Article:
The possibility of making repairs on the high school practice track and selling several district properties highlighted the Winfield board of education’s Monday night meeting.
The condition of the Winfield High School practice track has been an item of discussion at several previous BOE meetings. Athletic director Billy Tipps shared information about possible upgrades and approximate costs.
"It's not that the track is unsafe to use for practice," Tipps said, "but it does have numerous cracks and needs to at least be resurfaced. If we do nothing, it will just continue to deteriorate, maybe to the point where it cannot be fixed."
Board members discussed several concerns including accessibility to the facility and how much it is actually used. Members voted 5-0 in the absence of Tim Nihart and Jamie Kaiser to allow Tipps to solicit proposals for track repairs.
The board also voted 5-0 to seek appraisals for the sale of one school building and one open lot. According to Superintendent J.K. Campbell, the district may consider marketing two of their vacated properties: the facility located at 400 E. Ninth Ave. (the west building of the former Winfield Intermediate School) and the open lot across from the Winfield Early Learning Center, located between Seventh and Eighth Avenues. Selling the former Webster Early Learning Center on East 12th Avenue might also be a possibility.
Campbell said no local company can do an adequate appraisal of "large, old school buildings,” and he thinks the district wilkl have to use an appraiser possibly out of the Wichita area.
"The appraisal could possibly cost three or four thousand dollars," Campbell said.
In other business, the board:
•Approved 5-0 the process by which food service employees will eventually work for Chartwells rather than for the district. Current food service employees will be district employees as long as they are working for the district. When they leave the district, their replacements will be hired by Chartwells which now runs the district’s food service.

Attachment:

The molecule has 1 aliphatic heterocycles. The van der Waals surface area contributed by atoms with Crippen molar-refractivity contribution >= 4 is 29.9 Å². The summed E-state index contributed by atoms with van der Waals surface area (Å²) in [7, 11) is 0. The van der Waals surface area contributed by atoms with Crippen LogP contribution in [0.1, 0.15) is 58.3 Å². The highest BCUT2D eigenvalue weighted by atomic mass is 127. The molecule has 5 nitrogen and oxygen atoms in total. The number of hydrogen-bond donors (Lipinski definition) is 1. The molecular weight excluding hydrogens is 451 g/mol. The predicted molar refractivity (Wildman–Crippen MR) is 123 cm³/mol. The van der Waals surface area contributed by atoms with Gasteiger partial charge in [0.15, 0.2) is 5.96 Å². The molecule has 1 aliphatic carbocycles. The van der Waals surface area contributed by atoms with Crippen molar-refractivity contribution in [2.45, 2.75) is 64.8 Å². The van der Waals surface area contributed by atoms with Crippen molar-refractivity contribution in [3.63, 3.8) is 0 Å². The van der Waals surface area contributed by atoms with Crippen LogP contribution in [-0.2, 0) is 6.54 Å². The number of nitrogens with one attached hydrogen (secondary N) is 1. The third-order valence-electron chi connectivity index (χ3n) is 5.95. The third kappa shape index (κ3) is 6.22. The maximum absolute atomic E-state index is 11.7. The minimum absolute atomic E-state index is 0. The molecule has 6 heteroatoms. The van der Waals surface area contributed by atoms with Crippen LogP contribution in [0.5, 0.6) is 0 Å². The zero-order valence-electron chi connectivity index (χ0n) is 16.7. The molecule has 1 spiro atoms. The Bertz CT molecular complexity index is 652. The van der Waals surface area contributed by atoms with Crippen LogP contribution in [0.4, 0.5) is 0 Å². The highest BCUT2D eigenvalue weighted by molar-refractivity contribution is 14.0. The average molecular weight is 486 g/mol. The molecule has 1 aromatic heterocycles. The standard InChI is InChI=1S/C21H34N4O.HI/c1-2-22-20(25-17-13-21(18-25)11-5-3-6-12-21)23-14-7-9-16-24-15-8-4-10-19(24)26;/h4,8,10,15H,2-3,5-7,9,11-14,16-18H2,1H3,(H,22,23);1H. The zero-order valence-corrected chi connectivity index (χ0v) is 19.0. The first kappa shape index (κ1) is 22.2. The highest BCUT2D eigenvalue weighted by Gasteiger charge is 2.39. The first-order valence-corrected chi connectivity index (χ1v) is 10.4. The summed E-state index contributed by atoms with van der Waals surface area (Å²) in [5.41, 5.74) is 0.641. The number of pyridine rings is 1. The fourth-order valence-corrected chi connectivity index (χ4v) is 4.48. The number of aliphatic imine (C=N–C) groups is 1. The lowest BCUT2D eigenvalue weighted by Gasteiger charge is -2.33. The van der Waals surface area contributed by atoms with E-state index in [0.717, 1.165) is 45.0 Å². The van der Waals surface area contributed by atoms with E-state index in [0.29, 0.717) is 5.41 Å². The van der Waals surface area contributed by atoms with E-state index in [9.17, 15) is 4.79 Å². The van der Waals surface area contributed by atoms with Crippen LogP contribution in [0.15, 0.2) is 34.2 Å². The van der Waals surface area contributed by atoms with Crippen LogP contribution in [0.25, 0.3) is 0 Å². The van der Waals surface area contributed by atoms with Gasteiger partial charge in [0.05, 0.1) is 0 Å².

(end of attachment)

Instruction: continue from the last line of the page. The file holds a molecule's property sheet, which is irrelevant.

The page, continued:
"I don't think we'll notice too much difference for a couple of years," Campbell said, "but over time this will be a benefit to the district." Campbell said he would keep BOE members posted each year on the number of food service workers at the school who remain as district employees.
•Voted 5-0 to increase substitute teacher pay to $80 per day to be competitive with pay scales in other area school districts.
•Approved 5-0 a market advertising agreement with the Kansas Army National Guard and to accept the $25,000 donation from them which is being used to renovate and equip the high school weight room facilities. The board reviewed the agenda for advertising submitted by the KSARNG, which will provide for more student engagement and interaction opportunities. This will include social media and presence on campus during school hours and school sanctioned events.
"As we talked about before," Campbell said, "this is something we already do with them and other branches of the military as well as colleges and universities."
In exchange for the donation, the marketing contract is for a school year beginning August 2015 and concluding May 2016.
The district will still have final approval of the guard's marketing involving Winfield schools.
"We'll probably recognize the support we've received from the National Guard during some football and basketball games," Campbell said. "We're very grateful for the gift."
•Discussed BOE goal setting/Kansas Association of School Board report and reviewed new and revised policies as recommended by KASB.
•Voted 5-0 to reinstate a professional learning contract with Catapult Learning for $31,745 for K-5 teacher professional development.
•Heard a report from Assistant Superintendent Mark Littell regarding the Kansas State Department of Education's release of the statewide aggregate assessments results measuring the new KS College and Career Standards. These assessments were taken in Winfield schools during the 2014-2015 school year. Littell warned the board that district results could be down this year.
"This is a new accountability model," Campbell said, "and we are assessing different standards for this first year."
•Learned that the KSDE is now requiring each school district in Kansas to submit a mentoring plan for new teachers and leaders in the district to provide a structured mentoring program that helps districts develop and retain strong teachers. USD 465 will partner with the Kansas Mentoring and Induction Center (KMIC) at Wichita State University for an agreement.
Three USD 465 instructional coaches are currently enrolled in the program. The cost is $3,500 for all three participants, which includes six and a half days of training during the school year. The agreement was unanimously approved.